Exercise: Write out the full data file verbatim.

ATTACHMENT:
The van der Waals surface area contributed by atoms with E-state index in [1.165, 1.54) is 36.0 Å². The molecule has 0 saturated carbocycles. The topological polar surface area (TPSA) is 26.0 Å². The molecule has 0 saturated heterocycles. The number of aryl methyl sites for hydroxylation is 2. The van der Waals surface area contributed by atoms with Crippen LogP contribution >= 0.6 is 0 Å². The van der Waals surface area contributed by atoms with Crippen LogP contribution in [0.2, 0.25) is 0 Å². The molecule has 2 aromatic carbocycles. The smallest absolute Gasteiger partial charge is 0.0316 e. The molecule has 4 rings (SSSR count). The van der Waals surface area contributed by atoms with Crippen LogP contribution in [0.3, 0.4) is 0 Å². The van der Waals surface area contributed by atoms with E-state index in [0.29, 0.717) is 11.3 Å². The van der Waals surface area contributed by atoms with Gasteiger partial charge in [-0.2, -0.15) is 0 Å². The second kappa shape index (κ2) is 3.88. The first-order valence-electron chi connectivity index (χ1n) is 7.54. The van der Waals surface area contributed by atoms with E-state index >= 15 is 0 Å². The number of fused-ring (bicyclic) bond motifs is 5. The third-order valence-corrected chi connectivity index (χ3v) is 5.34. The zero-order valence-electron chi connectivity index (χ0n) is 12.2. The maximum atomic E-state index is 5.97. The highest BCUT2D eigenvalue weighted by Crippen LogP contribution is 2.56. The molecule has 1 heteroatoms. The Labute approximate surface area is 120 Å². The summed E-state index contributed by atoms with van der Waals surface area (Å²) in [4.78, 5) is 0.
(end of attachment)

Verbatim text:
The van der Waals surface area contributed by atoms with E-state index in [1.165, 1.54) is 36.0 Å². The molecule has 0 saturated carbocycles. The topological polar surface area (TPSA) is 26.0 Å². The molecule has 0 saturated heterocycles. The number of aryl methyl sites for hydroxylation is 2. The van der Waals surface area contributed by atoms with Crippen LogP contribution >= 0.6 is 0 Å². The van der Waals surface area contributed by atoms with Crippen LogP contribution in [0.2, 0.25) is 0 Å². The molecule has 2 aromatic carbocycles. The smallest absolute Gasteiger partial charge is 0.0316 e. The molecule has 4 rings (SSSR count). The van der Waals surface area contributed by atoms with Crippen LogP contribution in [0.3, 0.4) is 0 Å². The van der Waals surface area contributed by atoms with E-state index in [0.29, 0.717) is 11.3 Å². The van der Waals surface area contributed by atoms with Gasteiger partial charge in [-0.2, -0.15) is 0 Å². The second kappa shape index (κ2) is 3.88. The first-order valence-electron chi connectivity index (χ1n) is 7.54. The van der Waals surface area contributed by atoms with E-state index >= 15 is 0 Å². The number of fused-ring (bicyclic) bond motifs is 5. The third-order valence-corrected chi connectivity index (χ3v) is 5.34. The zero-order valence-electron chi connectivity index (χ0n) is 12.2. The maximum atomic E-state index is 5.97. The highest BCUT2D eigenvalue weighted by Crippen LogP contribution is 2.56. The molecule has 1 heteroatoms. The Labute approximate surface area is 120 Å². The summed E-state index contributed by atoms with van der Waals surface area (Å²) in [4.78, 5) is 0.